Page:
Toby, your question is spot on! I recently delivered a keynote presentation at a Business Marketing Association conference on this very subject – What Top CEO’s Expect From marketing. It’s a hard-hitting presentation packed with specific actions that, when employed, will dramatically enhance the power of marketing.

Getting Places Fast

Toby/Diva Marketing - To wrap up our interview, you describe five crippling habits that get companies no where fast:
1.    Absence of clear direction
2.    Lack of accountability
3.    Rationalizing inferior performance
4.    Planning in lieu of action
5.    Aversion to risk and change

Can you give Diva Marketing readers Five Positive Habits That Get Companies Places Fast?

Bob Prosen -
1.    Hire people smarter than yourself
2.    Deliver on commitments
3.    Develop an accountability based culture
4.    Under promise and over deliver 
5.    Reward results not activities

Toby/Diva Marketing - Looking in your crystal ball, would you share your thoughts with Diva’s readers about the challenges and opportunities you see in store for the next generation of businesses and business leaders?

Bob Prosen - We’re entering that next generation as we speak. One of the biggest challenges is information overload and how do you stand out given the unbridled accessibility to the customer and all of the social and Web 2.0 bombardment they are subject to.

What will separate the winners from the losers is the ability to use this technology in such a way that future clients want to hear from you.

The other challenge is the changing work ethic of the Generation Y employee who demands a balanced life. Winners will have created an environment where employees are encouraged to “kiss theory good bye and kiss their life hello” thereby attracting and retaining top talent.

The answer is creating the right work environment combined with state of the art technology that enables this life balance.


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I'm an insatiable reader and would love to have a copy of Kiss Theory Good Bye. If Toby recommends it as an interesting read, then that's a book that ought to be on my reading list!

Great interview, Toby - and thanks for sharing, Bob. I especially liked the 5 positive habits.

Posted by: Connie on Nov 29, 2006 10:02:35 PM



I have a question for Bob and for you Toby.

The organisation I used to work for earlier use to deploy the 'Balanced Scorecard'. I found that a very useful tool to give a strategic direction to the team and also the team had a clear participation in the company's larger objective and milestone goals.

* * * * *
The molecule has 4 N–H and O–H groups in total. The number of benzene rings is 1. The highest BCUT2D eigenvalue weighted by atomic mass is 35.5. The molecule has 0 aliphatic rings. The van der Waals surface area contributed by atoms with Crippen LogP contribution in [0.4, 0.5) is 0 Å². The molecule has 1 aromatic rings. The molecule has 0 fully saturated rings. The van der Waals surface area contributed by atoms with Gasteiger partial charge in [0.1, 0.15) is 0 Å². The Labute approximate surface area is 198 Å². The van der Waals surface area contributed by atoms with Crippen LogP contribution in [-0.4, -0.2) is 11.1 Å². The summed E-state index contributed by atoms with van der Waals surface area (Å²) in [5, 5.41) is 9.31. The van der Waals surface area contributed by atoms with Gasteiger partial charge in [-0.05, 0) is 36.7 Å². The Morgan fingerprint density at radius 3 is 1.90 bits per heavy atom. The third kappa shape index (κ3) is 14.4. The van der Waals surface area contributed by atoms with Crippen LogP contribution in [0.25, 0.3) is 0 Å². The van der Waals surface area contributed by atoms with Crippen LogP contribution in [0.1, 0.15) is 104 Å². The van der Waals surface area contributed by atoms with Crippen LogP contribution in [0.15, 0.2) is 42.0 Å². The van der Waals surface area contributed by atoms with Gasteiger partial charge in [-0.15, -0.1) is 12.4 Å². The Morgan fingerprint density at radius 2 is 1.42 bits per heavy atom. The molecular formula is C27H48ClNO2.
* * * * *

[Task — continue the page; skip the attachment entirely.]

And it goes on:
What has been your experience with that or other such tools?

Of course, I would love to have the book :).


Posted by: Rajesh on Nov 30, 2006 6:22:56 AM


Thank you for your comment. Balanced Scorcard is one of several tools, that used effectively, will help align and focus an organization on metrics.

But be careful, any tool is only as good as the people using it. One of the pitfalls is having far too many measurements which often leads to losing focus on the few things that matter most. What I call the significant few rather than the important many.

Metrics are important but they only report the news. What we really want are results!

For me, one of the best ways to create alignment is through effective and consistent communication.

I hope this helps. And yes, I will gladly send you an inscribed copy of Kiss Theory Good Bye.



Posted by: Bob Prosen on Nov 30, 2006 8:57:36 PM


Thank you for your wonderful confidence in Toby!

It's my pleasure to send you an inscribed copy of Kiss Theory Good Bye. Please feel free to send me your thoughts once you've had the chance to review it. I love getting feedback.



Posted by: Bob Prosen on Nov 30, 2006 9:04:11 PM

Hi Bob,

Thanks for your reply. I know what you mean.

Do share examples of the Significant Few or do are the variable from business to business?

Also, whilst I want a copy of the book, I could easily pick a copy from a bookstore here - I am continents away from where you are :).

Enjoying talking to you.


Posted by: Rajesh on Nov 30, 2006 9:46:28 PM


I look forward to reading the book - and I will definitely provide feedback. Thanks for sharing your knowledge with the blogosphere via Diva Marketing. I'll "pay it forward."



Posted by: Connie on Nov 30, 2006 10:16:38 PM